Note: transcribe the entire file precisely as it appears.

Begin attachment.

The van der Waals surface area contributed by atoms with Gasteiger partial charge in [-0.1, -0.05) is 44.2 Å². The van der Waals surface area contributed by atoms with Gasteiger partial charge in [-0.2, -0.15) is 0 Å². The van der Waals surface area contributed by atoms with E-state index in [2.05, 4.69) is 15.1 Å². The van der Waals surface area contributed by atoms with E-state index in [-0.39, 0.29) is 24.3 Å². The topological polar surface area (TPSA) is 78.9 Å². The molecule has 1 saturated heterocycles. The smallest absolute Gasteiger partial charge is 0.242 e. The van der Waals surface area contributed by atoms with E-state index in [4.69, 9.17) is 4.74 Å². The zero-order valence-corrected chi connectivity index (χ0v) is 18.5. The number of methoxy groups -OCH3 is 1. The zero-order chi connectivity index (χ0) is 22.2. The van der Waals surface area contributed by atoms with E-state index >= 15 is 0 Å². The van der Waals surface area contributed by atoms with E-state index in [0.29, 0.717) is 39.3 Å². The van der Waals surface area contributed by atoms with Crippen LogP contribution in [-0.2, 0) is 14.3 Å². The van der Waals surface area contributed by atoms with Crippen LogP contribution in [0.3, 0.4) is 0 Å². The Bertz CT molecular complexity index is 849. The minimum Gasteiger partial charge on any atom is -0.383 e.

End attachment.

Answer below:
The van der Waals surface area contributed by atoms with Gasteiger partial charge in [-0.1, -0.05) is 44.2 Å². The van der Waals surface area contributed by atoms with Gasteiger partial charge in [-0.2, -0.15) is 0 Å². The van der Waals surface area contributed by atoms with E-state index in [2.05, 4.69) is 15.1 Å². The van der Waals surface area contributed by atoms with E-state index in [-0.39, 0.29) is 24.3 Å². The topological polar surface area (TPSA) is 78.9 Å². The molecule has 1 saturated heterocycles. The smallest absolute Gasteiger partial charge is 0.242 e. The van der Waals surface area contributed by atoms with E-state index in [4.69, 9.17) is 4.74 Å². The zero-order valence-corrected chi connectivity index (χ0v) is 18.5. The number of methoxy groups -OCH3 is 1. The zero-order chi connectivity index (χ0) is 22.2. The van der Waals surface area contributed by atoms with E-state index >= 15 is 0 Å². The van der Waals surface area contributed by atoms with E-state index in [0.29, 0.717) is 39.3 Å². The van der Waals surface area contributed by atoms with Crippen LogP contribution in [-0.2, 0) is 14.3 Å². The van der Waals surface area contributed by atoms with Crippen LogP contribution in [0.3, 0.4) is 0 Å². The Bertz CT molecular complexity index is 849. The minimum Gasteiger partial charge on any atom is -0.383 e.